Treating gastroparesis begins with identifying and treating the underlying condition. If diabetes is causing your gastroparesis, your doctor can work with you to help you control it.
Changes to your diet
Maintaining adequate nutrition is the most important goal in the treatment of gastroparesis. Many people can manage gastroparesis with dietary changes. Your doctor may refer you to a dietitian who can work with you to find foods that are easier for you to digest. This can help you to get enough calories and nutrients from the food you eat.
A dietitian might suggest that you try to:
- Eat smaller meals more frequently
- Chew food thoroughly
- Eat well-cooked fruits and vegetables rather than raw fruits and vegetables
- Avoid fibrous fruits and vegetables, such as oranges and broccoli, which may cause bezoars
- Choose mostly low-fat foods, but if you can tolerate fat, add small servings of fatty foods to your diet
- Try soups and pureed foods if liquids are easier for you to swallow
- Drink about 34 to 51 ounces (1 to 1.5 liters) of water a day
- Exercise gently after you eat, such as going for a walk
- Avoid carbonated drinks, alcohol and smoking
- Try to avoid lying down for two hours after a meal
- Take a multivitamin daily
Ask your dietitian for a comprehensive list of foods recommended for people with gastropareses. Here's a brief list:
- White bread and rolls and whole-wheat bread without nuts or seeds
- Plain or egg bagels
- English muffins
- Flour or corn tortillas
- Puffed wheat and rice cereals
- Cream of Wheat or rice
- White crackers
- Potatoes, white or sweet (no skin)
- Baked french fries
- Lean beef, veal and pork (not fried)
- Chicken or turkey (no skin and not fried)
- Crab, lobster, shrimp, clams, scallops, oysters
- Tuna (packed in water)
- Cottage cheese
- Strained meat baby food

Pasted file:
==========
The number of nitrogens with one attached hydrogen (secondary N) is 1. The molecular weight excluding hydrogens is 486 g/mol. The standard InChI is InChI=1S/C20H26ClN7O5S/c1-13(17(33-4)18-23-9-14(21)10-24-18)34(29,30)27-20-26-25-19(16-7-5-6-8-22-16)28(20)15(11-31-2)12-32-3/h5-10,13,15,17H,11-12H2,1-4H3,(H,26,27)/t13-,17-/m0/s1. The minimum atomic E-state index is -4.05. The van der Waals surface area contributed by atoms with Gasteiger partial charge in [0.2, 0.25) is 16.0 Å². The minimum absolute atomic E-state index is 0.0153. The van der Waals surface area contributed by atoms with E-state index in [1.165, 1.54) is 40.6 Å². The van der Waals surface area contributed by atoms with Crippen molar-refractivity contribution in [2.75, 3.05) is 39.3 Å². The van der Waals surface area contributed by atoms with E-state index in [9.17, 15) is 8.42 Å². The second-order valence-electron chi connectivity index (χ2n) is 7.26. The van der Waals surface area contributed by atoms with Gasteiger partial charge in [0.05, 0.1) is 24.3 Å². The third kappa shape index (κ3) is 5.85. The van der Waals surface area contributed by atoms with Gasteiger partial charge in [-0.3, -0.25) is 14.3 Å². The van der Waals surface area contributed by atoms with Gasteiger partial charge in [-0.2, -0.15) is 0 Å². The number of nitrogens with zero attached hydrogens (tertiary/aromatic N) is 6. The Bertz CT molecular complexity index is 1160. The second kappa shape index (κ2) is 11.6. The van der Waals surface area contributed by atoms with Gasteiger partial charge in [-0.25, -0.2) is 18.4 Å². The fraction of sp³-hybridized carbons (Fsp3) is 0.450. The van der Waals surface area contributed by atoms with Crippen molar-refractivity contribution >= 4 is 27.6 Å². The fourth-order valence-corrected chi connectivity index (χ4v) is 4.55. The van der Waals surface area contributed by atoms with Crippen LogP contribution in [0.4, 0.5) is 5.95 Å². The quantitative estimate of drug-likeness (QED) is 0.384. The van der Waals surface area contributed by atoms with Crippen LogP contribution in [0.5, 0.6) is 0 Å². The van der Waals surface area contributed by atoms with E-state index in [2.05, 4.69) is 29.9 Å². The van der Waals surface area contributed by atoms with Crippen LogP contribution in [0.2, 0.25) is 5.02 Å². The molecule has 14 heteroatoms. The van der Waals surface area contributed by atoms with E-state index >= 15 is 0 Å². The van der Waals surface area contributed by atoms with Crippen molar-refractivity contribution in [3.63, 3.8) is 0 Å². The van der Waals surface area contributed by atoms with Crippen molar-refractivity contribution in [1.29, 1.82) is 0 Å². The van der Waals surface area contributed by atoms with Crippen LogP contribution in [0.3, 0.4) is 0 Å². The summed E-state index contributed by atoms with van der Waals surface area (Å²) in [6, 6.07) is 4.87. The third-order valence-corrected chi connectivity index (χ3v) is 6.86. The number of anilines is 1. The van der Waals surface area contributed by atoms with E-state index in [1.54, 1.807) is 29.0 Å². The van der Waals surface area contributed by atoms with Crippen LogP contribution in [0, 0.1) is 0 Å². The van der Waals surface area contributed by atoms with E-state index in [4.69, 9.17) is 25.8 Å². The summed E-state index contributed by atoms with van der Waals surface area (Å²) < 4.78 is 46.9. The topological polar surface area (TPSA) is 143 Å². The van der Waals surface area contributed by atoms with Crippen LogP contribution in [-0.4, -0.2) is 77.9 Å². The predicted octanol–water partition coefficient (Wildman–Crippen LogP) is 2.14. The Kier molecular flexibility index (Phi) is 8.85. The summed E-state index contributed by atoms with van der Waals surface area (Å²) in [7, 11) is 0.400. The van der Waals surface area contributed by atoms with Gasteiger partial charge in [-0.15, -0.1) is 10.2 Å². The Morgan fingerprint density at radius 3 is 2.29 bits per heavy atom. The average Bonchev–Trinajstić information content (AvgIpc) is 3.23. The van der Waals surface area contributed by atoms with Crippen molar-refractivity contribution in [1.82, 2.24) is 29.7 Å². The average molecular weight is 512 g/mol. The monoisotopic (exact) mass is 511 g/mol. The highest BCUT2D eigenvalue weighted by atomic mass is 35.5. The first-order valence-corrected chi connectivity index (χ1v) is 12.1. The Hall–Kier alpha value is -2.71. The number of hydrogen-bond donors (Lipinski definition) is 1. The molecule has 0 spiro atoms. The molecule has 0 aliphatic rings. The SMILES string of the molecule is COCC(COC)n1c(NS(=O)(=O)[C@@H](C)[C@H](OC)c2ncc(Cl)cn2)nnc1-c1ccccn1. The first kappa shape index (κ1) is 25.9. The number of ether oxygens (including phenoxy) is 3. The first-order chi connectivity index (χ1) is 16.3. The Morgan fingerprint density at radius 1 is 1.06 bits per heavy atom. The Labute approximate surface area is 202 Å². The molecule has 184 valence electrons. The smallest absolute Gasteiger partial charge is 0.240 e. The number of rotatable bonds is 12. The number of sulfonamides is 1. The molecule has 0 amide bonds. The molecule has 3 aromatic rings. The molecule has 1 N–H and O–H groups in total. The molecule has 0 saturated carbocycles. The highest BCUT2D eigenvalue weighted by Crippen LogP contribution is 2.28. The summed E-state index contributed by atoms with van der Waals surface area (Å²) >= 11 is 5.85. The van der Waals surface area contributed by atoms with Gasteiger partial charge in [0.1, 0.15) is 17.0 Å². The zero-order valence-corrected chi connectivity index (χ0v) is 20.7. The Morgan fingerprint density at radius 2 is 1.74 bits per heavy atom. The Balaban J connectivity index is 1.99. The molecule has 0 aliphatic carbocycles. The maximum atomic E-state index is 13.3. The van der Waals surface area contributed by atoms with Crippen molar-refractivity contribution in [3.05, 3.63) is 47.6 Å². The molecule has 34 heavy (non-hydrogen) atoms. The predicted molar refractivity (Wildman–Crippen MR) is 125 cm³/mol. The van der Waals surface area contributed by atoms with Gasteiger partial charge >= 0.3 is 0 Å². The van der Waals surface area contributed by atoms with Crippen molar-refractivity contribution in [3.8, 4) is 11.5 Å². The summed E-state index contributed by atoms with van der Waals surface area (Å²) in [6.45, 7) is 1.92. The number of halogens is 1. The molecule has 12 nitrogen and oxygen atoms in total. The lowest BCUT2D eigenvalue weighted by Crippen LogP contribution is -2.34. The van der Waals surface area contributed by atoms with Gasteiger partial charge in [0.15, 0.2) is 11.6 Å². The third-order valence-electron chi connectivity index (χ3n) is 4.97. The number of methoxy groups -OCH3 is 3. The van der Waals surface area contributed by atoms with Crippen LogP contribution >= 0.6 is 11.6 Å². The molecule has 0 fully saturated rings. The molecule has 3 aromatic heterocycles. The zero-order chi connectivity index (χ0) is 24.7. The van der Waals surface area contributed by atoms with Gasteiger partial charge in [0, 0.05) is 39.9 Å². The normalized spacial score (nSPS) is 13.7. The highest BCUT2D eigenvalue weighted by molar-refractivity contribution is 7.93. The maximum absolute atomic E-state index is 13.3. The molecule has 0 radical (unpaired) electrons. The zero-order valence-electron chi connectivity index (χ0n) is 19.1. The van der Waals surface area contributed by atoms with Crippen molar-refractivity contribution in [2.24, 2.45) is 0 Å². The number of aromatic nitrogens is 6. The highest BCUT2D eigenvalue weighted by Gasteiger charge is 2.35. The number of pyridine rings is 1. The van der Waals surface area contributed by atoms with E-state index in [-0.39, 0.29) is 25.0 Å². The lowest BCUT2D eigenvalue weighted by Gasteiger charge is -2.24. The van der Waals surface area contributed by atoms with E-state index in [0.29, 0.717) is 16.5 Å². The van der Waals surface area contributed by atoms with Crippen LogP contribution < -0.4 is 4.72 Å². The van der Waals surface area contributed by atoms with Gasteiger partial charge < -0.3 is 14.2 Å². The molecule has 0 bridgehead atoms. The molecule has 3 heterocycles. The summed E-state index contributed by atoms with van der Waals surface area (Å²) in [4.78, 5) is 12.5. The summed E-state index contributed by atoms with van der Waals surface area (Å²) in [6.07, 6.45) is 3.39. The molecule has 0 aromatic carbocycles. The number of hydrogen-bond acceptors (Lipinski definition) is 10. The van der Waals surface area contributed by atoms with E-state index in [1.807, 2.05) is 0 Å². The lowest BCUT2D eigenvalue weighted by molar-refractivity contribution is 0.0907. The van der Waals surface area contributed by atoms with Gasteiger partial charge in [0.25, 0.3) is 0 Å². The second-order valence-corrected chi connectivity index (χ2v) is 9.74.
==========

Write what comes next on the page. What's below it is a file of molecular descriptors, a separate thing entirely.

Fruits and vegetables
- Pureed vegetables and fruits, such as baby food
- Tomato sauce, paste, puree, juice
- Carrots (cooked)
- Beets (cooked)
- Mushrooms (cooked)
- Vegetable juice
- Vegetable broth
- Fruit juices and drinks
- Peaches and pears (canned)
- Milk, if tolerated
- Yogurt (without fruit pieces)
- Custard and pudding
- Frozen yogurt
Medications to treat gastroparesis may include:
Medications to stimulate the stomach muscles. These medications include metoclopramide (Reglan) and erythromycin. Metoclopramide has a risk of serious side effects. Erythromycin may lose its effectiveness over time, and can cause side effects, such as diarrhea.
A newer medication, domperidone, with fewer side effects, is also available with restricted access.
- Medications to control nausea and vomiting. Drugs that help ease nausea and vomiting include diphenhydramine (Benadryl, others) and ondansetron (Zofran). Prochlorperazine (Compro) is used if nausea and vomiting persist.
Some people with gastroparesis may be unable to tolerate any food or liquids. In these situations, doctors may recommend a feeding tube (jejunostomy tube) be placed in the small intestine. Or doctors may recommend a gastric venting tube to help relieve pressure from gastric contents.
Feeding tubes can be passed through your nose or mouth or directly into your small intestine through your skin. The tube is usually temporary and is only used when gastroparesis is severe or when blood sugar levels can't be controlled by any other method. Some people may require an IV (parenteral) feeding tube that goes directly into a vein in the chest.
Treatments under investigation
Researchers are continuing to investigate new medications to treat gastroparesis.
One example is a new drug in development called Relamorelin. The results of a phase II trial found the drug could speed up gastric emptying and reduce vomiting. The drug is not yet approved in the United States by the Food and Drug Administration (FDA), but a larger clinical trial is currently underway.
A number of new therapies are being tried with the help of endoscopy — a procedure done with a slender tube (endoscope) that's threaded down the esophagus.
One procedure, known as endoscopic pyloromyotomy (gastric peroral endoscopic myotomy, or G-POEM), involves making an incision in the valve or muscular ring between the stomach and small intestine called the pylorus. A channel is then opened from the stomach to the small intestine. This is a relatively recent procedure that shows promise, though additional research is needed.
Another type of endoscopic procedure involves placing a small tube (stent) where the stomach connects to the small intestine (duodenum) to keep this connection open.
Gastric electrical stimulation and pacing
In gastric electrical stimulation, a surgically implanted device provides electrical stimulation to the stomach muscles to move food more efficiently. Study results have been mixed. However, the device seems to be most helpful for people with diabetic gastroparesis.
The FDA allows the device to be used under a compassionate use exemption for those who can't control their gastroparesis symptoms with diet changes or medications. However, larger studies are needed.